Synopsis of Stripped
College freshman Quinn Montgomery will do anything to avoid the mistake her sister made—killing herself over a boy. But when she is forced into nude modeling at a local college to support her family after a bankruptcy, she begins to crack, just enough to let Torrin, the university’s top varsity oarsman, see that the real Quinn is not as feisty and unapproachable as she wants everyone to think. But letting someone in comes at a steep cost and, it turns out, Torrin is connected to Quinn’s family in more ways than she could ever imagine.
Quinn Montgomery’s life has spun out of control. Her family is in the midst of a scandal, leaving her father unemployed and Quinn is struggling with both the death of her sister and paying for her own education. As a result of all of this heartbreak, Quinn holds everyone she meets at an arms length and puts up walls so high and thick that it’s nearly impossible to see what is behind them. She is afraid to let anyone get too close to her and most of all afraid to allow herself to love someone.
Torrin finds Quinn to be a bit of a mystery and even though most of her comments directed at him are snarky, he still wants to befriend her despite her tough exterior (much to Quinn’s dismay).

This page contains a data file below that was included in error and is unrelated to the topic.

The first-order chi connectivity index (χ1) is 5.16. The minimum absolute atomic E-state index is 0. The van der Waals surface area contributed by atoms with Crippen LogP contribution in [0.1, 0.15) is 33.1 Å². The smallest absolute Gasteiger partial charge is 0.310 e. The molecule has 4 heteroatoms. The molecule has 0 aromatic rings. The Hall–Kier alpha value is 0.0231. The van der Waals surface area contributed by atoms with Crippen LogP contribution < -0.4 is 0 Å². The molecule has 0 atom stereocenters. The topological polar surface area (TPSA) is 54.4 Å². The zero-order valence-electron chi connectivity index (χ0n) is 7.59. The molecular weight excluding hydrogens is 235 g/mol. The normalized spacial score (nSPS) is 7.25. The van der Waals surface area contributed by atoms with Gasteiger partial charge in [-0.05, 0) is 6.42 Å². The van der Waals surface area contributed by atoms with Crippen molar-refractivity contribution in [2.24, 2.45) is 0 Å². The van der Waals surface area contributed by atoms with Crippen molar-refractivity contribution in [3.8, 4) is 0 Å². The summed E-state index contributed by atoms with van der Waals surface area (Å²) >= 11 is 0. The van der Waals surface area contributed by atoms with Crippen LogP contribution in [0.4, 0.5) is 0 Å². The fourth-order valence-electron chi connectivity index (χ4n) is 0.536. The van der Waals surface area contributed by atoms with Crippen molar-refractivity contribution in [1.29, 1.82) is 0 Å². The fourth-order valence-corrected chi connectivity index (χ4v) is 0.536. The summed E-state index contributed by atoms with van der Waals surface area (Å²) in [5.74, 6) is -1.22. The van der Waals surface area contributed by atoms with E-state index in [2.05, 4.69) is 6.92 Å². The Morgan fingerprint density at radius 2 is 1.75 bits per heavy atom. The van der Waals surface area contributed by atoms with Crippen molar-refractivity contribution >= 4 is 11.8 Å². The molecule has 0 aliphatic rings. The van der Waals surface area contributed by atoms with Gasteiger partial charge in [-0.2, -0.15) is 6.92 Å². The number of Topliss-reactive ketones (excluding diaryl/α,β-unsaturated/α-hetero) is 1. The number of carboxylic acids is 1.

The characters in Stripped were not only unique, but also believable. While I wanted to smack Quinn at times, her character was very well written. As a reader, I could feel the sheer amount of pain and frustration she was feeling over the mess that her life has become. I loved her interactions with Torrin and the relationship that develops between two people who have both been badly hurt by their pasts. I found myself smiling at (and kind of crushing on) Torrin every time he brushed off one of Quinn’s insults or gave her a glimpse into his own life and sometimes wondered why he kept coming back.
I was so emotionally invested in Stripped and the characters that I hated to put it down, even to work or sleep. Brooklyn Skye h
as written a story full of skeletons hiding in closets, realistic and likeable characters, and very touching, heartfelt moments.
Stripped is a great addition to the NA genre. It was heart wrenching at some points and hilarious at others. I highly recommend it for readers in their late teens to mid twenties, as so many readers will be able to relate to the stories of Quinn and Torrin.
You can also follow Nicole on Twitter (https://twitter.com/NicoleSteinhaus) or Brooklyn Skye (https://twitter.combrooklyn__skye) or visit her web site (http://brooklynskye.wordpress.com/) for updates, teasers, and more.